What is Yoga?

The system of Yoga is one of the six fundamental religions of India. Patanjali Maharshi is the propounder of this system. There are many evidences which support that Yoga exists even before Patanjali Maharshi. But we can think of him as the person who standardized this system. There are different opinions on the time period when he was alive. We will keep that aside for the present and focus on the meaning of the word Yoga. Its meaning is - to join. The process to join Jivatma with Paramatma is the fundamental meaning of the word Yoga. This can be done in various ways, so we have many systems. Traditionally there are four systems – Hatha, Raja, Mantra and Laya Yogas. In addition to these, there are Karma, Bhakti, and Jnana Yogas too. Lord Buddha attained knowledge (Jnana) through Yoga, so many people consider Yoga as the fundamental concept of Buddhism. It is called Yogachara system. Patanjali Maharshi’s usage of terms like Asmita in his Yoga Sutras proves that he borrowed heavily from Buddhism, in addition to many older concepts of Yoga system proper to India.

The word Yoga is very broad minded. Many different methodologies come under this system. The method of ‘prayer’ practiced by different religions is also nothing but ‘Yoga’. The definition given by Patanjali Maharshi for the word Yoga is yōgaścitta vṛtti nirōdhaḥ. This means to overcome the various thoughts arising in mind and to reach the thoughtless state. This cannot be achieved over night, so he defined the eight steps known as Asthanga Yoga in order to attain the state called Nirbija Samadhi. It is note worthy to remember that Lord Buddha’s path is also called as Asthanga Yoga.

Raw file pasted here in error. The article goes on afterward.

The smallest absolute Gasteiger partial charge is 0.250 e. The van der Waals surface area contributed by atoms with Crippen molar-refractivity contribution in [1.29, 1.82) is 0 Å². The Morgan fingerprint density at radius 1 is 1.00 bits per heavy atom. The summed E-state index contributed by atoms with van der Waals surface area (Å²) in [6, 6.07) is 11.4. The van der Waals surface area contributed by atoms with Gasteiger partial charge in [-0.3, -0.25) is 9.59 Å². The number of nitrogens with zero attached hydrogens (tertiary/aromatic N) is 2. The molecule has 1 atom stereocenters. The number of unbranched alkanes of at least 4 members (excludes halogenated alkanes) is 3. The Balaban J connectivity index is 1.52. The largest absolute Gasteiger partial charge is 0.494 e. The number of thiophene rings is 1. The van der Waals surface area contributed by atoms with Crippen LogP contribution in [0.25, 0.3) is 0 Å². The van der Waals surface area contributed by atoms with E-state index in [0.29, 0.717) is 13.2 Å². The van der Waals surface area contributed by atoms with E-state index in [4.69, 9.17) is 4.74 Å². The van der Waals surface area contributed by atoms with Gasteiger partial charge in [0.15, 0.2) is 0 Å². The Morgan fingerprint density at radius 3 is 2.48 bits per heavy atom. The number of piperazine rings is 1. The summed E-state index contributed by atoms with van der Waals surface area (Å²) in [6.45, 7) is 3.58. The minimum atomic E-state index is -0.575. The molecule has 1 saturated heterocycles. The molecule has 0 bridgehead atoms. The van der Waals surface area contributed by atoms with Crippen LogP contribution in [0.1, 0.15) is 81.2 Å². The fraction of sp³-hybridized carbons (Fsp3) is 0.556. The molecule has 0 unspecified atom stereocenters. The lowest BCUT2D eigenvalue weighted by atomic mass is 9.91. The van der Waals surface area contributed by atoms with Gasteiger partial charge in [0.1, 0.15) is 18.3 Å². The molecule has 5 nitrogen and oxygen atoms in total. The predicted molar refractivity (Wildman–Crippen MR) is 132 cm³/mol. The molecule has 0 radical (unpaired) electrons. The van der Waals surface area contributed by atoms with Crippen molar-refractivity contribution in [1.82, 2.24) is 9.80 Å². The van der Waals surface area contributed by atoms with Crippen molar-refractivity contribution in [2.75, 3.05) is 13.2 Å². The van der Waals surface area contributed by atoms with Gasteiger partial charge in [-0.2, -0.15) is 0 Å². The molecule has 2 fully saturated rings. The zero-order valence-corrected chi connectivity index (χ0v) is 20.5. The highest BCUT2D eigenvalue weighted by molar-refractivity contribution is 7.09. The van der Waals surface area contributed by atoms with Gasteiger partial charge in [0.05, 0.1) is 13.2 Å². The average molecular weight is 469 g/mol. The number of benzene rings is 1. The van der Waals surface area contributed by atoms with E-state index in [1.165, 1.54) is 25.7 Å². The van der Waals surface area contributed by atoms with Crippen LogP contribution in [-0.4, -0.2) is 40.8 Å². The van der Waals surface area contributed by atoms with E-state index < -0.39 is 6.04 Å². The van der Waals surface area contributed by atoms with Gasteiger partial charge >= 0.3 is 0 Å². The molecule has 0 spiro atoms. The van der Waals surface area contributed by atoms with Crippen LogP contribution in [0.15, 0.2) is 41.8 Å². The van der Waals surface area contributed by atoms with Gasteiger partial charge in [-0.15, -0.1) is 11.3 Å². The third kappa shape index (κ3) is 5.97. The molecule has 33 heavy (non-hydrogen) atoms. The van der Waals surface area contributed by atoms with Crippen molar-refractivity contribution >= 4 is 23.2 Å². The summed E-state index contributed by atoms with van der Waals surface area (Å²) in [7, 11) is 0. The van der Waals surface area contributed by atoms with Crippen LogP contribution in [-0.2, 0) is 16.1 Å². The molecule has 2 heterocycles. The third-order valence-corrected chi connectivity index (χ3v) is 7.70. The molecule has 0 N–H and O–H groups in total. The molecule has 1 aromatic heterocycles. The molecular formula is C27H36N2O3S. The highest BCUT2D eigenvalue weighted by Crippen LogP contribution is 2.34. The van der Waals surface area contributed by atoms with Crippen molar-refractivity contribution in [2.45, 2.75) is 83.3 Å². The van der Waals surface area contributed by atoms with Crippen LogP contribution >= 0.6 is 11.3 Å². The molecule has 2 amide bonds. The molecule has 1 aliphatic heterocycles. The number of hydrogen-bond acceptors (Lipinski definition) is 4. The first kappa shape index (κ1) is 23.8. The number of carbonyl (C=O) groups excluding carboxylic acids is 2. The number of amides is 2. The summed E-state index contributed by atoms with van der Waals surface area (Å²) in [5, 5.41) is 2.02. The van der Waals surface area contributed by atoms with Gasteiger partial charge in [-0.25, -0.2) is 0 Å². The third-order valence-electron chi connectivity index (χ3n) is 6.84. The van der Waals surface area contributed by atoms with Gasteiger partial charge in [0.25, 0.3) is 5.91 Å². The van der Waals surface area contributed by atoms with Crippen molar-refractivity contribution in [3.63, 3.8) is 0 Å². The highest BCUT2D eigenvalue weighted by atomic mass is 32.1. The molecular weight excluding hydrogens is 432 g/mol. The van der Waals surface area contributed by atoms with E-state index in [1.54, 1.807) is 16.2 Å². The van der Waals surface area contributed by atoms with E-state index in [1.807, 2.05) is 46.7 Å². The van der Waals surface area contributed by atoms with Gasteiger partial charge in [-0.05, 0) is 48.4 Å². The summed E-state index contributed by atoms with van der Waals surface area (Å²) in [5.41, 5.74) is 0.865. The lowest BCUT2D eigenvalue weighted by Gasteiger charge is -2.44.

The eight steps of Yoga are

  1. Yama

  2. Niyama

  3. Asana

  4. Pranayama

  5. Pratyahaara

  6. Dharana

  7. Dhyana

  8. Samadhi.

Yama means the five vows - Non Violence, Truth, Non Stealing, Continence, and Non Acceptance. Niyama means Purity, Happiness, Penance, Study of Scriptures, and Surrender to the Lord. This is how Patanjali Maharshi defined and emphasized each and every step clearly. For example, he defined asana as sthira sukhamāsanam. Pranayama means gaining control of the vital energy in the body. Pratyahaara means internalizing the outgoing senses and mind. Dharana means to concentrate the mind on one single point for a long period of time. Dhyana means to have undivided concentration of mind like the continuous flow of oil and lastly there are two types of Samadhi, one with seed thoughts known as Savikalpa Samadhi, and the one without seed thoughts Nirvikalpa Samadhi. Nirvikalpa Samadhi is the final destination of Yoga. This is achieved as the result of sincere sadhana over many years. It takes many births to achieve this exalted state. Swami Vivekananda attained this state at the age of twenty three years. The credit of standardizing the different steps in the system of Yoga and giving it a definite shape goes to Patanjali Maharshi.

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